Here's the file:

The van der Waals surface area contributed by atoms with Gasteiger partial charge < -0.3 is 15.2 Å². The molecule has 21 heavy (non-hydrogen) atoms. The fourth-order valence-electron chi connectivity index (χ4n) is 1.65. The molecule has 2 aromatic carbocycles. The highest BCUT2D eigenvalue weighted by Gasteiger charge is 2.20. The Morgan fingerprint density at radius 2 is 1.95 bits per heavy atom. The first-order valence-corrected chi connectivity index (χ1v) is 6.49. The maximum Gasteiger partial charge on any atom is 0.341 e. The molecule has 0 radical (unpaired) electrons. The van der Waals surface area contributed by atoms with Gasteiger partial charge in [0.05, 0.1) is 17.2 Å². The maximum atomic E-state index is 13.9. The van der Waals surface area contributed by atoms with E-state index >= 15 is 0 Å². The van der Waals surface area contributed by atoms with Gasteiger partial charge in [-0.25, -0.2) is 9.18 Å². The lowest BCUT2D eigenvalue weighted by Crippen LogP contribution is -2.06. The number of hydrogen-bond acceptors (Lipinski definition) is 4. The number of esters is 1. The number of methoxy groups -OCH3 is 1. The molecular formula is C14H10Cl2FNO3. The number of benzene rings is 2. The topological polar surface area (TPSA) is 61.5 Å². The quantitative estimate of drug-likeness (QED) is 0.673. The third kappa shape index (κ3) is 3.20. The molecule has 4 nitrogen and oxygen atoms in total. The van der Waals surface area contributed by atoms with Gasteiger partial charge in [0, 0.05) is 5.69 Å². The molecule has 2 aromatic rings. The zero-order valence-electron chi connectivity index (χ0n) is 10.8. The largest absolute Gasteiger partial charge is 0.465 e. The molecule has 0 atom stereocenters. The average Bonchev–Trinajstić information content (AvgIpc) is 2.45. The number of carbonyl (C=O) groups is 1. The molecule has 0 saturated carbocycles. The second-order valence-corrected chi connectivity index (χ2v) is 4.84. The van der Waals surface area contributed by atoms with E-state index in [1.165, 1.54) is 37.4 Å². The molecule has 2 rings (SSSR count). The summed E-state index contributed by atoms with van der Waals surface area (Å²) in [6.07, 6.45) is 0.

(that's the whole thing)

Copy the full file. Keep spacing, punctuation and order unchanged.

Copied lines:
The van der Waals surface area contributed by atoms with Gasteiger partial charge < -0.3 is 15.2 Å². The molecule has 21 heavy (non-hydrogen) atoms. The fourth-order valence-electron chi connectivity index (χ4n) is 1.65. The molecule has 2 aromatic carbocycles. The highest BCUT2D eigenvalue weighted by Gasteiger charge is 2.20. The Morgan fingerprint density at radius 2 is 1.95 bits per heavy atom. The first-order valence-corrected chi connectivity index (χ1v) is 6.49. The maximum Gasteiger partial charge on any atom is 0.341 e. The molecule has 0 radical (unpaired) electrons. The van der Waals surface area contributed by atoms with Gasteiger partial charge in [0.05, 0.1) is 17.2 Å². The maximum atomic E-state index is 13.9. The van der Waals surface area contributed by atoms with E-state index >= 15 is 0 Å². The van der Waals surface area contributed by atoms with Gasteiger partial charge in [-0.25, -0.2) is 9.18 Å². The lowest BCUT2D eigenvalue weighted by Crippen LogP contribution is -2.06. The number of hydrogen-bond acceptors (Lipinski definition) is 4. The number of esters is 1. The number of methoxy groups -OCH3 is 1. The molecular formula is C14H10Cl2FNO3. The number of benzene rings is 2. The topological polar surface area (TPSA) is 61.5 Å². The quantitative estimate of drug-likeness (QED) is 0.673. The third kappa shape index (κ3) is 3.20. The molecule has 4 nitrogen and oxygen atoms in total. The van der Waals surface area contributed by atoms with Gasteiger partial charge in [0, 0.05) is 5.69 Å². The molecule has 2 aromatic rings. The zero-order valence-electron chi connectivity index (χ0n) is 10.8. The largest absolute Gasteiger partial charge is 0.465 e. The molecule has 0 atom stereocenters. The average Bonchev–Trinajstić information content (AvgIpc) is 2.45. The number of carbonyl (C=O) groups is 1. The molecule has 0 saturated carbocycles. The second-order valence-corrected chi connectivity index (χ2v) is 4.84. The van der Waals surface area contributed by atoms with E-state index in [1.165, 1.54) is 37.4 Å². The molecule has 2 rings (SSSR count). The summed E-state index contributed by atoms with van der Waals surface area (Å²) in [6.07, 6.45) is 0.